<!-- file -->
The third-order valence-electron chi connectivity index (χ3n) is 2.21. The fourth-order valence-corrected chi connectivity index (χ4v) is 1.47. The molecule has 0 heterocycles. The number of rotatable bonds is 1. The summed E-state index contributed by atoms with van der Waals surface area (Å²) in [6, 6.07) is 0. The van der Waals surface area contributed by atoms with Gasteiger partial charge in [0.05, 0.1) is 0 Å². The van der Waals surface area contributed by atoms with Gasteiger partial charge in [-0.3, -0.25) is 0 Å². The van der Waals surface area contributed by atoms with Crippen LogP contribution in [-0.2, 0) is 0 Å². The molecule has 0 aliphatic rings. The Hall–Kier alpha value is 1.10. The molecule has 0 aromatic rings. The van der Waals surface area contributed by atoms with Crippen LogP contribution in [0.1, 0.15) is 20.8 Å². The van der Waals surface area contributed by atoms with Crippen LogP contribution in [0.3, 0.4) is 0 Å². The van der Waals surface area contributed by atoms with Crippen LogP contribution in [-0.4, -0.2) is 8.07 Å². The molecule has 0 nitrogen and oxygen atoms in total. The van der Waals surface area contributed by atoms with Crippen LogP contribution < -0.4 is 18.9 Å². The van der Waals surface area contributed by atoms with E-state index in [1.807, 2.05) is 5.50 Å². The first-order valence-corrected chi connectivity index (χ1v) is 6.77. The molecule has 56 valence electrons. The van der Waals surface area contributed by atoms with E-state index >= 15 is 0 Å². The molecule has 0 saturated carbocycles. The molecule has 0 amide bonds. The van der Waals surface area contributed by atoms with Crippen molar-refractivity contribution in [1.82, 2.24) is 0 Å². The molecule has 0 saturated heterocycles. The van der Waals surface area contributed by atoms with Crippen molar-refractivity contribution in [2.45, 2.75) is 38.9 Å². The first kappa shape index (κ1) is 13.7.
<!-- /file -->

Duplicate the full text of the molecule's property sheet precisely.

The third-order valence-electron chi connectivity index (χ3n) is 2.21. The fourth-order valence-corrected chi connectivity index (χ4v) is 1.47. The molecule has 0 heterocycles. The number of rotatable bonds is 1. The summed E-state index contributed by atoms with van der Waals surface area (Å²) in [6, 6.07) is 0. The van der Waals surface area contributed by atoms with Gasteiger partial charge in [0.05, 0.1) is 0 Å². The van der Waals surface area contributed by atoms with Gasteiger partial charge in [-0.3, -0.25) is 0 Å². The van der Waals surface area contributed by atoms with Crippen LogP contribution in [-0.2, 0) is 0 Å². The molecule has 0 aliphatic rings. The Hall–Kier alpha value is 1.10. The molecule has 0 aromatic rings. The van der Waals surface area contributed by atoms with Crippen LogP contribution in [0.1, 0.15) is 20.8 Å². The van der Waals surface area contributed by atoms with Crippen LogP contribution in [0.3, 0.4) is 0 Å². The van der Waals surface area contributed by atoms with Crippen LogP contribution in [-0.4, -0.2) is 8.07 Å². The molecule has 0 nitrogen and oxygen atoms in total. The van der Waals surface area contributed by atoms with Crippen LogP contribution < -0.4 is 18.9 Å². The van der Waals surface area contributed by atoms with E-state index in [1.807, 2.05) is 5.50 Å². The first-order valence-corrected chi connectivity index (χ1v) is 6.77. The molecule has 56 valence electrons. The van der Waals surface area contributed by atoms with E-state index >= 15 is 0 Å². The molecule has 0 saturated carbocycles. The molecule has 0 amide bonds. The van der Waals surface area contributed by atoms with Crippen molar-refractivity contribution in [1.82, 2.24) is 0 Å². The molecule has 0 saturated heterocycles. The van der Waals surface area contributed by atoms with Crippen molar-refractivity contribution in [2.45, 2.75) is 38.9 Å². The first kappa shape index (κ1) is 13.7.